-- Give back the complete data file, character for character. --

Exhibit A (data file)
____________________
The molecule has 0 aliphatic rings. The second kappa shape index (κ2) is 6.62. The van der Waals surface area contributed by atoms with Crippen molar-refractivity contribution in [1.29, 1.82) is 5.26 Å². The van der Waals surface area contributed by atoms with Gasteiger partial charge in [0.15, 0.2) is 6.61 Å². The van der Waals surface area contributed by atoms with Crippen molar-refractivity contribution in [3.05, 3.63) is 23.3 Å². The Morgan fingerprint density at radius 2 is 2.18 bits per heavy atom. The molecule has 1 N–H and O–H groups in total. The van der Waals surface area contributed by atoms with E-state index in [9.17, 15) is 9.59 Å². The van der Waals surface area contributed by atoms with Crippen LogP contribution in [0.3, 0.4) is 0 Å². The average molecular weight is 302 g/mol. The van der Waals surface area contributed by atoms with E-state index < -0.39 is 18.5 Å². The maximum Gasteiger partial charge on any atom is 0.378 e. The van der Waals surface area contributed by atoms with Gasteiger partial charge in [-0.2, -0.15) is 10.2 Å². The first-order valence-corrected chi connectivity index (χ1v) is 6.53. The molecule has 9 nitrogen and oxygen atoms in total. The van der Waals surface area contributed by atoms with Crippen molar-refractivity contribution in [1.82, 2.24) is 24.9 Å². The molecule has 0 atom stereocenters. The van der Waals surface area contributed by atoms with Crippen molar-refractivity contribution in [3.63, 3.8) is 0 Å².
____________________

The molecule has 0 aliphatic rings. The second kappa shape index (κ2) is 6.62. The van der Waals surface area contributed by atoms with Crippen molar-refractivity contribution in [1.29, 1.82) is 5.26 Å². The van der Waals surface area contributed by atoms with Gasteiger partial charge in [0.15, 0.2) is 6.61 Å². The van der Waals surface area contributed by atoms with Crippen molar-refractivity contribution in [3.05, 3.63) is 23.3 Å². The Morgan fingerprint density at radius 2 is 2.18 bits per heavy atom. The molecule has 1 N–H and O–H groups in total. The van der Waals surface area contributed by atoms with E-state index in [9.17, 15) is 9.59 Å². The van der Waals surface area contributed by atoms with Crippen LogP contribution in [0.3, 0.4) is 0 Å². The average molecular weight is 302 g/mol. The van der Waals surface area contributed by atoms with E-state index < -0.39 is 18.5 Å². The maximum Gasteiger partial charge on any atom is 0.378 e. The van der Waals surface area contributed by atoms with Gasteiger partial charge in [-0.2, -0.15) is 10.2 Å². The first-order valence-corrected chi connectivity index (χ1v) is 6.53. The molecule has 9 nitrogen and oxygen atoms in total. The van der Waals surface area contributed by atoms with Crippen molar-refractivity contribution in [1.82, 2.24) is 24.9 Å². The molecule has 0 atom stereocenters. The van der Waals surface area contributed by atoms with Crippen molar-refractivity contribution in [3.63, 3.8) is 0 Å².